As the tenant, Mrs Purnell took responsibility for the maintenance of the interior of the house and also for the surrounding grounds, kitchen gardens, stables and lodges. She also inherited the services of Duncan MacIntyre, the head gardener, who lived on the estate at Rookwood Lodge. This was probably something of a coup, for Duncan, originally from Kilmartin in Argyle, and his wife Lizzie had worked for the Hill family for nearly 20 years. As Head Gardener at Rookwood he was a respected local figure who often acted as a judge at horticultural shows in Cardiff and the Vale of Glamorgan. Although stripped of many of the staff that Rookwood would have employed to tend the gardens in their prime, no one was better placed to maintain the estate.
Mrs Purnell’s plans for Rookwood were announced in the local papers in April 1918:
Mrs Ivor Purnell of Penarth has rented Rookwood, Llandaff formerly the residence of Lady Hill for the period of the war and it will shortly be opened as a hospital for officers….Rookwood contains something like twenty bedrooms and if all the accommodation that it provides be utilised it will afford room for not far short of 100 beds [Western Mail, 30 April 1918].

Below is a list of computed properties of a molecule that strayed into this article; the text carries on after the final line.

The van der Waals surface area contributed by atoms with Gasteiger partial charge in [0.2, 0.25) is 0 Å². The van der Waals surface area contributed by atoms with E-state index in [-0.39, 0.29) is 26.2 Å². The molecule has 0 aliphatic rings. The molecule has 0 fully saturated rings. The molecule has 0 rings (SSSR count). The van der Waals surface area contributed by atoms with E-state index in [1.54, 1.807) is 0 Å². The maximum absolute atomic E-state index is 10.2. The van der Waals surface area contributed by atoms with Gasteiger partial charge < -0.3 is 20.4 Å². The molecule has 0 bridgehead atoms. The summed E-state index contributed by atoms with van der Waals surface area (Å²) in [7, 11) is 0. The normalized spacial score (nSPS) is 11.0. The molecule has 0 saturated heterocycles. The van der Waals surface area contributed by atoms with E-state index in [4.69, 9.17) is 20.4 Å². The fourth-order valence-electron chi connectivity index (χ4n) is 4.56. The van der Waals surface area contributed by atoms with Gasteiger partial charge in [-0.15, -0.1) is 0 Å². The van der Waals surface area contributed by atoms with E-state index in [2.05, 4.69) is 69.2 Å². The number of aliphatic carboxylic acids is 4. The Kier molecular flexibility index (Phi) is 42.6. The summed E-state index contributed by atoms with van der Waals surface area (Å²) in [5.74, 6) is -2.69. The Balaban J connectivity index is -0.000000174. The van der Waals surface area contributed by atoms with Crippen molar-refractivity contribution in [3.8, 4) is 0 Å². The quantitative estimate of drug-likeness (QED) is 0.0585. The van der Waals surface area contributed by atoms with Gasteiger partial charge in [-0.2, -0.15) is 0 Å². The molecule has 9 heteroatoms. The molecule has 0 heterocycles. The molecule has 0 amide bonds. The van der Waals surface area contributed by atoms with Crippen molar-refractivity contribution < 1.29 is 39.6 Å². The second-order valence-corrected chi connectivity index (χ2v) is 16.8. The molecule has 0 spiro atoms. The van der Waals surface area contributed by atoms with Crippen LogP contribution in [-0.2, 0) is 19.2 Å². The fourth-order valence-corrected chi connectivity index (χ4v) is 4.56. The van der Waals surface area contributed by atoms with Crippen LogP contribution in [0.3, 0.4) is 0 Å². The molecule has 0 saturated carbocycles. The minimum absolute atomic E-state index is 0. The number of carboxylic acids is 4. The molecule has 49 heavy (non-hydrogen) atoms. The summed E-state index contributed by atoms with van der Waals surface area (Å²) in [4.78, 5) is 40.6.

It has to be remembered that, until the autumn of 1918, the war was still very much in the balance. The German assault in France and Belgium in March and April had thrown the Allied forces back in disarray and casualties were high on both sides. The wounded, therefore, were still streaming into Cardiff. As to the decision to set up a hospital exclusively for officers, it was accepted practice to care for officers separately and, no doubt, the arrangement helped to smooth the negotiations with the Hill family. In addition, the extra weekly premium paid for the care of officers would have helped to balance the books.